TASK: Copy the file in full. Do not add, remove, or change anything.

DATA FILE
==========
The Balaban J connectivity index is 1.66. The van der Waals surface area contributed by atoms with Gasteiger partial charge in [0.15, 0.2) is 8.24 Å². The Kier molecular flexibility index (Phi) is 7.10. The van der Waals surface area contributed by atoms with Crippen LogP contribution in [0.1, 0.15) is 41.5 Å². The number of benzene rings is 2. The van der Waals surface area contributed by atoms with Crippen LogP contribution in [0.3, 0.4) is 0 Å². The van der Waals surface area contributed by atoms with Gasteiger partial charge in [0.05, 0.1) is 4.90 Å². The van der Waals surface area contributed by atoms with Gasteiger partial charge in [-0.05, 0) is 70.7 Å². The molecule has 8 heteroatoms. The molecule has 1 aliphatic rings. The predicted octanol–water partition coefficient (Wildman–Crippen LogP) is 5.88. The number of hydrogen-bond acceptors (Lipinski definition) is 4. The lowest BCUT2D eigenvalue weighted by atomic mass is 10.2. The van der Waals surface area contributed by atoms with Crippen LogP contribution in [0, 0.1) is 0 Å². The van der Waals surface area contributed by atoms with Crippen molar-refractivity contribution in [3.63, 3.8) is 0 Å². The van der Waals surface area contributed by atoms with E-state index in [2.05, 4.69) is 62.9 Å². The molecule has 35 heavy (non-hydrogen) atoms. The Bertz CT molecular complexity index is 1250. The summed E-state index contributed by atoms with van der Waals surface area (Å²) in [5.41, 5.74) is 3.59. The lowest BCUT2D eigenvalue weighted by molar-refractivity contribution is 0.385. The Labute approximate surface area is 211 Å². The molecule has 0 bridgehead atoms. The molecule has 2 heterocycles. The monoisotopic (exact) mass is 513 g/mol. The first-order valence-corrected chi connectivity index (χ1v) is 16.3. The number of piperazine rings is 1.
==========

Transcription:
The Balaban J connectivity index is 1.66. The van der Waals surface area contributed by atoms with Gasteiger partial charge in [0.15, 0.2) is 8.24 Å². The Kier molecular flexibility index (Phi) is 7.10. The van der Waals surface area contributed by atoms with Crippen LogP contribution in [0.1, 0.15) is 41.5 Å². The number of benzene rings is 2. The van der Waals surface area contributed by atoms with Crippen LogP contribution in [0.3, 0.4) is 0 Å². The van der Waals surface area contributed by atoms with Gasteiger partial charge in [0.05, 0.1) is 4.90 Å². The van der Waals surface area contributed by atoms with Gasteiger partial charge in [-0.05, 0) is 70.7 Å². The molecule has 8 heteroatoms. The molecule has 1 aliphatic rings. The predicted octanol–water partition coefficient (Wildman–Crippen LogP) is 5.88. The number of hydrogen-bond acceptors (Lipinski definition) is 4. The lowest BCUT2D eigenvalue weighted by atomic mass is 10.2. The van der Waals surface area contributed by atoms with Crippen LogP contribution in [0, 0.1) is 0 Å². The van der Waals surface area contributed by atoms with Crippen molar-refractivity contribution in [3.63, 3.8) is 0 Å². The van der Waals surface area contributed by atoms with E-state index in [2.05, 4.69) is 62.9 Å². The molecule has 35 heavy (non-hydrogen) atoms. The Bertz CT molecular complexity index is 1250. The summed E-state index contributed by atoms with van der Waals surface area (Å²) in [5.41, 5.74) is 3.59. The lowest BCUT2D eigenvalue weighted by molar-refractivity contribution is 0.385. The Labute approximate surface area is 211 Å². The molecule has 0 bridgehead atoms. The molecule has 2 heterocycles. The monoisotopic (exact) mass is 513 g/mol. The first-order valence-corrected chi connectivity index (χ1v) is 16.3. The number of piperazine rings is 1.